By Eric Schweibenz
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May
28
On May 26, 2010, the U.S. International Trade Commission issued a press releaseannouncing that it voted to institute an investigation of Certain Lighting Products (Inv. No. 337-TA-719).

The investigation is based on a May 3, 2010 complaint and a May 24, 2010 letter supplementing the complaint filed by Blumberg Industries, Inc. d/b/a Fine Art Lamps of Miami Lakes, Florida, alleging violation of Section 337 in the importation into the U.S. and sale of decorative lighting fixtures that allegedly infringe U.S. Patent No. D570,038, U.S. Copyright Registration Nos. VA 1-399-618 and VA 1-415-353, and U.S. Trademark Registration Nos. 3,703,710, 3,703,711, 3,700,479, and 3,700,480.  See our May 6, 2010 postfor more details.

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Commissioner Okun Becomes Chairman Of ITC

By Eric Schweibenz
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Jun
21
On June 17, 2010, the ITC issued a press release announcing that Deanna Tanner Okun is serving as Chairman of the ITC.  According to the press release, Okun became Chairman when outgoing Chairman Shara L. Aranoff’s term expired on June 16, 2010 and will serve until President Obama designates a Chairman of the Commission. Chairman Okun, the senior Republican on the Commission, was nominated to the ITC by President Clinton on November 10, 1999, and confirmed by the U.S. Senate on November 19, 1999.
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ITC Issues Final Determination Of No Violation In Certain Cold Cathode Fluorescent Lamp (“CCFL”) Inverter Circuits (337-TA-666)

By Eric Schweibenz
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Jun
21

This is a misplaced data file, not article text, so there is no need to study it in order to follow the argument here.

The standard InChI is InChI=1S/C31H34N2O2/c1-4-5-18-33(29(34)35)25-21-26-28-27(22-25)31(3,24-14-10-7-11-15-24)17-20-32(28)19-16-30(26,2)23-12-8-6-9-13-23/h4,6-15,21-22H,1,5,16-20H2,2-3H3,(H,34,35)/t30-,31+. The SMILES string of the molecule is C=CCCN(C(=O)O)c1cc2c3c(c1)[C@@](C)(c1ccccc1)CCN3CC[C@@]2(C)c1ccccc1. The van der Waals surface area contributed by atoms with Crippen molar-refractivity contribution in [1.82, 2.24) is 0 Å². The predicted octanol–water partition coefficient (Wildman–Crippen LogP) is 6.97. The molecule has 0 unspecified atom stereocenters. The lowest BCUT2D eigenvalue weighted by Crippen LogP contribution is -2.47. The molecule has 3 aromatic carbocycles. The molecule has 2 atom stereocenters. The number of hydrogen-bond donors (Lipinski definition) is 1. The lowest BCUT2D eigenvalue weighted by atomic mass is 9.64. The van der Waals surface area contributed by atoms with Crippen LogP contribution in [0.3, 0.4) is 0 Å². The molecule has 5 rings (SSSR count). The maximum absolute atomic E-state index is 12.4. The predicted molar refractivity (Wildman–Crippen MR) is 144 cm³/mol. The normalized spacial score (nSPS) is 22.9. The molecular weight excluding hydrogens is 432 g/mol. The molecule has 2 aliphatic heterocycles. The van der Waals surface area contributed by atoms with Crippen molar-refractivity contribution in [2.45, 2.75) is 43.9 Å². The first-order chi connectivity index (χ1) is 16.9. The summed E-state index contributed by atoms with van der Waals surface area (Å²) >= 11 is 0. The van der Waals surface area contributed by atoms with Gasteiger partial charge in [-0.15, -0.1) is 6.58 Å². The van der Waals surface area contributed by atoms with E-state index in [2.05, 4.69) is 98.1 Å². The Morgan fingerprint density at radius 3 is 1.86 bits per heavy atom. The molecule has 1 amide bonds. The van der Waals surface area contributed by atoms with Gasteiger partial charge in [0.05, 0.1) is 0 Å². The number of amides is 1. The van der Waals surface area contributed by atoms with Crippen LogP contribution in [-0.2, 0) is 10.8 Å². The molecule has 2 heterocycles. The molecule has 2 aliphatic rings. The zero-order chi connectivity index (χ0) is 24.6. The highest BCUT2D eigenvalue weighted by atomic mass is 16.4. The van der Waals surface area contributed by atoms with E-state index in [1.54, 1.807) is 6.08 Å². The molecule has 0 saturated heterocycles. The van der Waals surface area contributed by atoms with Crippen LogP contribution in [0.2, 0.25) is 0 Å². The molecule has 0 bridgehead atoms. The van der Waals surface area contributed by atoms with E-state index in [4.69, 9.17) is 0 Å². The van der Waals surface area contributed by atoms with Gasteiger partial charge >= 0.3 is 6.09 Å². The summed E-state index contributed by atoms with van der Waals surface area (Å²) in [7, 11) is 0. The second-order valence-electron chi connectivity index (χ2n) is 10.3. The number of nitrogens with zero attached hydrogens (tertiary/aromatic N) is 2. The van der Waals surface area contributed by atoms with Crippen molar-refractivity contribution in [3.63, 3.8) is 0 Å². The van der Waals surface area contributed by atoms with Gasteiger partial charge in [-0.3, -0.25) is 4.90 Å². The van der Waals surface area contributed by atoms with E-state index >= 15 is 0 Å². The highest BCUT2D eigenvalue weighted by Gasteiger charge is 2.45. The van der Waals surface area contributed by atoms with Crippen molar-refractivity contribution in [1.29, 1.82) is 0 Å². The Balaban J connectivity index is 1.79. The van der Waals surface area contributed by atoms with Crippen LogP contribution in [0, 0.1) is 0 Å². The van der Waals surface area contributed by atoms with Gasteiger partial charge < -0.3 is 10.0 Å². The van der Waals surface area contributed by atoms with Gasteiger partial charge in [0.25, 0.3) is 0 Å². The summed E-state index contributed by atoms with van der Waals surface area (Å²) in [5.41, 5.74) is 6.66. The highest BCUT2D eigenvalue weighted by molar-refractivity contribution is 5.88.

On June 18, 2010, the International Trade Commission (the “Commission”) issued a notice determining to review in part ALJ E. James Gildea’s April 19, 2010 Initial Determination (“ID”) finding no violation of Section 337 in Certain Cold Cathode Fluorescent Lamp (“CCFL”) Inverter Circuits and Products Containing the Same (Inv. No. 337-TA-666).  On review, the Commission determined to reverse some of ALJ Gildea’s findings but to affirm his ultimate holding of no violation of Section 337 on modified grounds. By way of background, the Complainants in this investigation are O2 Micro International Ltd. and O2 Micro Inc. (collectively, “O2 Micro”).  The Respondents are Monolithic Power Systems Inc. (“MPS”), ASUSTek Computer Inc. and ASUS Computer International America (collectively, “ASUS”), and Microsemi Corporation (“Microsemi”).  On April 19, 2010, ALJ Gildea issued the ID finding no violation of Section 337 by reason of infringement of the asserted claims of U.S. Patent No. 7,417,382 (the ‘382 patent).  In particular, ALJ Gildea determined, inter alia, that Microsemi’s LX1691 and LX1693 products infringe the asserted claims of the ‘382 patent but that O2 Micro has not satisfied the domestic industry requirement with respect to the ‘382 patent.  See our May 24, 2010 post for more details. According to the June 18 notice, O2 Micro, MPS and ASUS, Microsemi, and the Commission Investigative Staff (“OUII”) each filed petitions for review of the ID on May 3, 2010.  On May 11, 2010, O2 Micro, MPS and ASUS, Microsemi, and OUII each filed responses to the petitions for review. After examining the record of the investigation, including the ID, the petitions for review, and the responses to the petitions for review, the Commission determined to review the ID in part.  In particular, the Commission determined to review:  (1) the ID’s findings that Microsemi’s LX1691 and LX1693 products infringe the asserted claims of the ‘382 patent; and (2) the ID’s finding that O2 Micro has not satisfied the domestic industry requirement. The notice states that upon review, the Commission determined to reverse ALJ Gildea’s findings that the LX1691 and LX1693 products infringe the asserted claims of the ‘382 patent but also to reverse the ALJ’s determination that O2 Micro has not satisfied the domestic industry requirement.  Accordingly, the Commission upheld ALJ Gildea’s ultimate finding of no violation of Section 337 — albeit on modified grounds — and terminated the investigation.  Lastly, the notice states that an "opinion will issue shortly."